Apple typically saves major camera improvements for new iPhone models, but it is bringing a number of very welcome improvements to the Camera app in iOS 14.
To begin, the Quick Take video mode enjoyed by the iPhone 11 (press and hold the shutter button in Photo mode to take a video) will come to iPhone XR and iPhone XS. And all iPhones will get the ability to change video resolution and frame rate in the Camera app, rather than digging into the Settings app.
On iPhone 11 and 11 Pro, there is a small steady guidance indicator when taking Night Mode shots.
In addition to the single-shot exposure lock, there is now an exposure compensation slider that lasts for an entire session whether taking photos or videos.
Maybe the thing everyone will notice most is much faster shot-to-shot performance. On an iPhone 11 it’s up to 90 percent faster, time to first shot is up to 25 percent faster, and Portrait shot-to-shot is up to 15 percent faster. There is an option in Settings to prioritize faster shooting, at the expense of making it take just a tiny bit longer before the photo is processed.
Default email and browser apps
With iOS 14, you’ll be able to designate third-party apps to be your default email or browser. You can currently run other browsers and email apps on iPhone, but when you open a link or email address, it will still open Safari or Mail.
With iOS 14, when you click on a link or email address, it will open the app of your choosing instead. Finally!
It’s unclear to what extent this will work with Siri, however.
On “supported devices,” FaceTime calls get a bump in quality, up to 1080p.
While it won’t affect many people, here’s a cool application of AI technology: If you’re in a group FaceTime call and someone is using sign language, your iPhone will detect it and make that person more prominent.
And do you remember how iOS 13 had a neat feature where it would tweak your eyes to make it look like you were looking at the camera, instead of down at your display? That “eye contact” feature never ended up shipping, but it’s back in iOS 14.
The dictation feature is now better and works entirely on your device, but that is not the big-ticket item. The big-ticket item is that the emoji picker now has a search bar, just like it does on the Mac. Finally!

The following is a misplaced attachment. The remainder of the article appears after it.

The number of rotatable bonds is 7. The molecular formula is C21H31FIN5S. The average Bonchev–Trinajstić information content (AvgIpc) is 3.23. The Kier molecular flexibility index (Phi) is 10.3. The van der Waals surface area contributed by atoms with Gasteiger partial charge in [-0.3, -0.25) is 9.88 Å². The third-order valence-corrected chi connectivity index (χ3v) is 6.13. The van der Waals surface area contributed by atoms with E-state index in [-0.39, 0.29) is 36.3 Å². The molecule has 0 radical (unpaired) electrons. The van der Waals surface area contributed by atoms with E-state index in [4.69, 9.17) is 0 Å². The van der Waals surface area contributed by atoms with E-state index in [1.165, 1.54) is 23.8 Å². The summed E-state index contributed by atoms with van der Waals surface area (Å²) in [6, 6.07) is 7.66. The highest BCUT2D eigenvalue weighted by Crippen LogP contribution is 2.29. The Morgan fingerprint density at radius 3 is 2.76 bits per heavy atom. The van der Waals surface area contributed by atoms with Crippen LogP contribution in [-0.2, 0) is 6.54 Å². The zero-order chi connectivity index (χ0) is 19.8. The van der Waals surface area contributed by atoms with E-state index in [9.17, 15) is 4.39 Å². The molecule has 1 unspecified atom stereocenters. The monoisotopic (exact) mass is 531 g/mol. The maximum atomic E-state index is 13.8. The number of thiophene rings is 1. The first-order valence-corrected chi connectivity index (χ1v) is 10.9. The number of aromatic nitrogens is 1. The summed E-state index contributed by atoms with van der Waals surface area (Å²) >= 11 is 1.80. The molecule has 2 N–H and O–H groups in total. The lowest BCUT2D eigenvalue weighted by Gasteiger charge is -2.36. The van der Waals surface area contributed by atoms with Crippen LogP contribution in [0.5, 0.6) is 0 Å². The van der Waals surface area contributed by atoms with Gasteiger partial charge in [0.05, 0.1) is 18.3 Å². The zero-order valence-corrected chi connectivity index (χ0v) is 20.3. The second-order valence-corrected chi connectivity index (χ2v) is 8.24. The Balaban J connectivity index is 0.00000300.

Apple takes privacy very seriously, and has included several important new privacy features in iOS 14.
You can give apps your approximate location instead of your exact location (perfect for a weather or sports app), for example. When an app asks to access your photos, you can select specific photos to give it access to, instead of your whole library.
While an app is accessing your camera, a little green dot will show in the status bar. There’s an amber dot for when your microphone is accessed. Because some apps ask for permission to access your camera or microphone for legit reasons, but then watch or listen to you when you’re not expecting it.
The App Store will now show detailed privacy information about each app before you download it, too.
Apple is also making it easier for you to switch your app logins to Sign in with Apple, if the developer wishes to support it.
The Translate app
Apple’s got a new first-party app called Translate, and it’s basically the Apple version of the popular Google Translate app.
Just pick two languages, hit the microphone button, and the app will listen to your voice and provide text and voice translations. You can even download many languages to your device and it’ll work entirely offline.
Apple is updating the Arcade tab in iOS 14 to show you the games your Game Center friends are playing, quickly access games you played recently (even if it was on a different device), and make it easier to find and sort through all the Arcade games.
The in-game Game Center dashboard is enhanced, too. You can more easily see your profile, your friends, and track your achievements.
Apple keeps expanding its augmented reality tools for developers, even if it isn’t making a lot of impressive features for users yet.
ARKit 4 tools let developers place Location Anchors so an AR object can occupy a specific place in the real world. Like a virtual sculpture in a public square.
What’s more, any device with an A12 Bionic chip or later can do facial tracking with the front camera, even if it is not a TrueDepth module—this could mean that Animoji and Memoji are coming to more devices.
There is a new Depth API that lets developers build 3D mesh environments and per-pixel depth information on the latest iPad Pro with its LiDAR scanner. Presumably these features will be important on future iPhone Pro models, too.
Safari is faster than ever in iOS 14, and more secure, too. You can access privacy reports for websites, and Apple will monitor saved passwords to see if any have been involved in recent data breaches.
Safari on iOS can even translate entire webpages without visiting a third-party service. Just tap the translation icon and it’ll translate compatible pages into English, Spanish, Chinese, French, German, Russian, or Brazilian Portuguese.
Apple’s car interface has a host of small but welcome improvements. There are new categories of apps allowed, including EV charging, parking, and food ordering apps.
You can ask Siri to share your ETA with someone, and it will send them a Message that lets them track your progress en route to your destination.
There are new developer tools for audio, messaging, and VoIP apps, which should allow developers to make better experiences in those app categories.
Oh, and your CarPlay interface can have a background wallpaper now, too.
Apple’s one of the first to bring a standardized version of digital car keys to your iPhone (Manufacturers like Tesla have had their solutions for some time).